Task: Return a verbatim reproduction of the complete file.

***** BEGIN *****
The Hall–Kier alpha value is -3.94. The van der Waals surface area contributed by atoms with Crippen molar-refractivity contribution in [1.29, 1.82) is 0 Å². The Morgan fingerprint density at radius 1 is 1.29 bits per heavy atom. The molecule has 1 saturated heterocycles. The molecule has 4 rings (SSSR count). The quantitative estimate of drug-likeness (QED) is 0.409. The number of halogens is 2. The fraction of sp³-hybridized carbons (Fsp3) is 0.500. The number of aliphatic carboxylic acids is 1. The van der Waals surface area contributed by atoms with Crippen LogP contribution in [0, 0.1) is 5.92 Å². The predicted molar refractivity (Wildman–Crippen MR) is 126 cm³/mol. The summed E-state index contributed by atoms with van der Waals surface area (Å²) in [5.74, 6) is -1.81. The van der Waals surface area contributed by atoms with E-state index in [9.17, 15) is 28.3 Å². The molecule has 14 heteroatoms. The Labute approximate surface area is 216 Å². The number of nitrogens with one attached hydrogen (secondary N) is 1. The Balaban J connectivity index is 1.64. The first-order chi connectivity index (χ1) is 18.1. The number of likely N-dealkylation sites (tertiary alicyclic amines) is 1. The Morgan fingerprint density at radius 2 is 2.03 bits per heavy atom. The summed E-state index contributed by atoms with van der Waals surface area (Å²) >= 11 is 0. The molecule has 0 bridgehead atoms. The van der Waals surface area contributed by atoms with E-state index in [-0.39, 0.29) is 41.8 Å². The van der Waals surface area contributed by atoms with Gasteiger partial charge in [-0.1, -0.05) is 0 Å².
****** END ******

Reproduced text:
The Hall–Kier alpha value is -3.94. The van der Waals surface area contributed by atoms with Crippen molar-refractivity contribution in [1.29, 1.82) is 0 Å². The Morgan fingerprint density at radius 1 is 1.29 bits per heavy atom. The molecule has 1 saturated heterocycles. The molecule has 4 rings (SSSR count). The quantitative estimate of drug-likeness (QED) is 0.409. The number of halogens is 2. The fraction of sp³-hybridized carbons (Fsp3) is 0.500. The number of aliphatic carboxylic acids is 1. The van der Waals surface area contributed by atoms with Crippen LogP contribution in [0, 0.1) is 5.92 Å². The predicted molar refractivity (Wildman–Crippen MR) is 126 cm³/mol. The summed E-state index contributed by atoms with van der Waals surface area (Å²) in [5.74, 6) is -1.81. The van der Waals surface area contributed by atoms with E-state index in [9.17, 15) is 28.3 Å². The molecule has 14 heteroatoms. The Labute approximate surface area is 216 Å². The number of nitrogens with one attached hydrogen (secondary N) is 1. The Balaban J connectivity index is 1.64. The first-order chi connectivity index (χ1) is 18.1. The number of likely N-dealkylation sites (tertiary alicyclic amines) is 1. The Morgan fingerprint density at radius 2 is 2.03 bits per heavy atom. The summed E-state index contributed by atoms with van der Waals surface area (Å²) >= 11 is 0. The molecule has 0 bridgehead atoms. The van der Waals surface area contributed by atoms with E-state index in [-0.39, 0.29) is 41.8 Å². The van der Waals surface area contributed by atoms with Gasteiger partial charge in [-0.1, -0.05) is 0 Å².